BOOK VII. CONTAINING THREE DAYS.
4. Chapter iv. A picture of a country gentlewoman...
These, however, were the only seasons when Mr Western saw his wife;
for when he repaired to her bed, he was generally so drunk that he
could not see; and in the sporting season he always rose from her
before it was light. Thus was she perfect mistress of her time, and
had besides a coach and four usually at her command; though unhappily,
indeed, the badness of the neighbourhood, and of the roads, made this
of little use; for none who had set much value on their necks would
have passed through the one, or who had set any value on their hours,
would have visited the other. Now to deal honestly with the reader,
she did not make all the return expected to so much indulgence; for
she had been married against her will by a fond father, the match
having been rather advantageous on her side; for the squire's estate
was upward of L3000 a year, and her fortune no more than a bare L8000.
Hence perhaps she had contracted a little gloominess of temper, for
she was rather a good servant than a good wife; nor had she always the
gratitude to return the extraordinary degree of roaring mirth, with
which the squire received her, even with a good-humoured smile. She
would, moreover, sometimes interfere with matters which did not
concern her, as the violent drinking of her husband, which in the
gentlest terms she would take some of the few opportunities he gave
her of remonstrating against. And once in her life she very earnestly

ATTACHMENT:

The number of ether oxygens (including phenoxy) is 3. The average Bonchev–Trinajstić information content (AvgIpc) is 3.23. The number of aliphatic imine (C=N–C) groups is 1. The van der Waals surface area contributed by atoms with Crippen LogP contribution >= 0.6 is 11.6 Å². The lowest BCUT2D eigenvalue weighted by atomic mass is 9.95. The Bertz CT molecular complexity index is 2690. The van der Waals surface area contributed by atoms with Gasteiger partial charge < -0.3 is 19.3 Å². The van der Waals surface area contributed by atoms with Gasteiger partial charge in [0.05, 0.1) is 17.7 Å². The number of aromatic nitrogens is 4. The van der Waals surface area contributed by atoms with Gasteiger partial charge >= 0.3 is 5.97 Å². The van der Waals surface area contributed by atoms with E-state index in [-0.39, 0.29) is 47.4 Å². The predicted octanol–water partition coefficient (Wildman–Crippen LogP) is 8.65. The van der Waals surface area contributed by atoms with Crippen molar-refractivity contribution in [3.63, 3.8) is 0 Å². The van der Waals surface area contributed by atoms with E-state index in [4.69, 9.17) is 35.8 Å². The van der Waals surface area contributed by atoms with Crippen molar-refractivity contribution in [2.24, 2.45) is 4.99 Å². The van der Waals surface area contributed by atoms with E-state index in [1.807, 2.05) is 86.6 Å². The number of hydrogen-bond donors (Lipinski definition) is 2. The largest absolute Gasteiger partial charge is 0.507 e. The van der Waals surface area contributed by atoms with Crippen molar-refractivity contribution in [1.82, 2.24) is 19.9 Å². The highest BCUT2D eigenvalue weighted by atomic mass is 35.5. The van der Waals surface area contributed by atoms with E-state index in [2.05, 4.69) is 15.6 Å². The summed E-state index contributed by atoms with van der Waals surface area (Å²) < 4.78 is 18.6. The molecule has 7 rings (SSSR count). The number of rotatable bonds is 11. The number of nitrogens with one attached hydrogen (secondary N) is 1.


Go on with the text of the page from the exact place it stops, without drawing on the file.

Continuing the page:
entreated him to carry her for two months to London, which he
peremptorily denied; nay, was angry with his wife for the request ever
after, being well assured that all the husbands in London are
For this last, and many other good reasons, Western at length heartily
hated his wife; and as he never concealed this hatred before her
death, so he never forgot it afterwards; but when anything in the
least soured him, as a bad scenting day, or a distemper among his
hounds, or any other such misfortune, he constantly vented his spleen
by invectives against the deceased, saying, "If my wife was alive now,
she would be glad of this."
These invectives he was especially desirous of throwing forth before
Sophia; for as he loved her more than he did any other, so he was
really jealous that she had loved her mother better than him. And this
jealousy Sophia seldom failed of heightening on these occasions; for
he was not contented with violating her ears with the abuse of her
mother, but endeavoured to force an explicit approbation of all this
abuse; with which desire he never could prevail upon her by any
promise or threats to comply.